At the north and south poles of Jupiter, an amazing picture is observed when several large cyclones symmetrically surround one in the center. Scientists have tried to explain why this happens.
Cyclones rotating around the pole
When the Juno probe began studying the Jupiter system in July, it made one of the most impressive discoveries about the poles of the giant planet. It turned out that a giant storm the size of North America is located right above the north, and eight more of the same are circling it.
The situation is the same over the south pole, only there are five storms around the perimeter of the central one, and recently a sixth joined them. The main mystery associated with these phenomena is their stability.
Juno is in the polar orbit of Jupiter. This fact will allow the device to study the poles of the moon of the planet Europa during a close flyby on September 29. But all these years, flying over the poles of the gas giant, it sees the same picture. Cyclones seem to dance around the central one, preserving the configuration of regular polygons.
What contributes to the stability of storms
All these years, scientists have been trying to explain the amazing stability of cyclones at the poles of Jupiter. For some reason, they do not merge, do not scatter in different directions and do not fade out. And now scientists from the USA and France have published an article in Nature Astronomy, in which they explained how this can be caused.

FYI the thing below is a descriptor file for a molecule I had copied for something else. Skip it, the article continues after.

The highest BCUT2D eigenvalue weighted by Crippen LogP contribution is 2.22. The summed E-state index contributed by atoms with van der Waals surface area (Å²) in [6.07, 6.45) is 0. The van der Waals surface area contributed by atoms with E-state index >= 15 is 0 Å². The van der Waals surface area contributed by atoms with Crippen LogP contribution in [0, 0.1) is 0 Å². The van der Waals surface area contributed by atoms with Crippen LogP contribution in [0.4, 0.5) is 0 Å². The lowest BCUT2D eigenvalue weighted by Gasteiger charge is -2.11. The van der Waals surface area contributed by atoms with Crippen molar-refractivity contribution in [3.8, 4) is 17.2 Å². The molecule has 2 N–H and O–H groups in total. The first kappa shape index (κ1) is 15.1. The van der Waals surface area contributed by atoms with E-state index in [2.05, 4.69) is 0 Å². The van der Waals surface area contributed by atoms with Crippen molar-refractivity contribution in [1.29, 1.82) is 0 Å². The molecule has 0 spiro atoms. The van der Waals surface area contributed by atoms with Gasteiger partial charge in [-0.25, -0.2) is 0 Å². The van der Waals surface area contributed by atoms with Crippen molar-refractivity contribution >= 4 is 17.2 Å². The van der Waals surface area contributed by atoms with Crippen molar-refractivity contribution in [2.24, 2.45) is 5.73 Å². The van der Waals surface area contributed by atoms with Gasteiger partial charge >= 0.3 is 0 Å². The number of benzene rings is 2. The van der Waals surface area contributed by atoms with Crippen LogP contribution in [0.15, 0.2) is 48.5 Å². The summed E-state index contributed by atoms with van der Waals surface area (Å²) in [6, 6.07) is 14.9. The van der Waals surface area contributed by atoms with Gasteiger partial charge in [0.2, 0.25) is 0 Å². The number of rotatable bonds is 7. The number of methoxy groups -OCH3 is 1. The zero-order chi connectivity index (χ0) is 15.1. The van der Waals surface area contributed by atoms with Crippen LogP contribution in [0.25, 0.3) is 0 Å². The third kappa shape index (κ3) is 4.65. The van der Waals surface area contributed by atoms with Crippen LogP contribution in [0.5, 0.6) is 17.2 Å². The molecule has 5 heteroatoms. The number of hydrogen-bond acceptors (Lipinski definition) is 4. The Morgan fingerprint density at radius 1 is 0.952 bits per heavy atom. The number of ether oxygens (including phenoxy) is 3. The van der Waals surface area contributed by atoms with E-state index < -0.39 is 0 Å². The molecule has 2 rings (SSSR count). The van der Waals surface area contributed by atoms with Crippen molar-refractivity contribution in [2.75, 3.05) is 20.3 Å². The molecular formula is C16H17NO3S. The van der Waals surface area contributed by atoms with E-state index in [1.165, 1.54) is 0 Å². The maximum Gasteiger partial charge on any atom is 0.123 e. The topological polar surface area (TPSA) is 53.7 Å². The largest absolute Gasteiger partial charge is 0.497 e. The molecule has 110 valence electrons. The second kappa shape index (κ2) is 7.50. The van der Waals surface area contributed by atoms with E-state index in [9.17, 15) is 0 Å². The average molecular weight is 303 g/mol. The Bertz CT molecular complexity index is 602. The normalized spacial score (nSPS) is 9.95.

They created a model describing the polar regions of Jupiter’s atmosphere to some shallow depth. It assumes that there is a stable influx of heat from the depths of the planet and a powerful current around the cyclone zone, directed in the opposite direction to their rotation. It is it that stabilizes cyclones at this point in space.
However, no traces of such an influx of substances have yet been found. Even the authors of the article admit that in order to explain all the phenomena occurring in the atmosphere of a giant planet, it will be necessary to develop more comprehensive models.
According to phys.org
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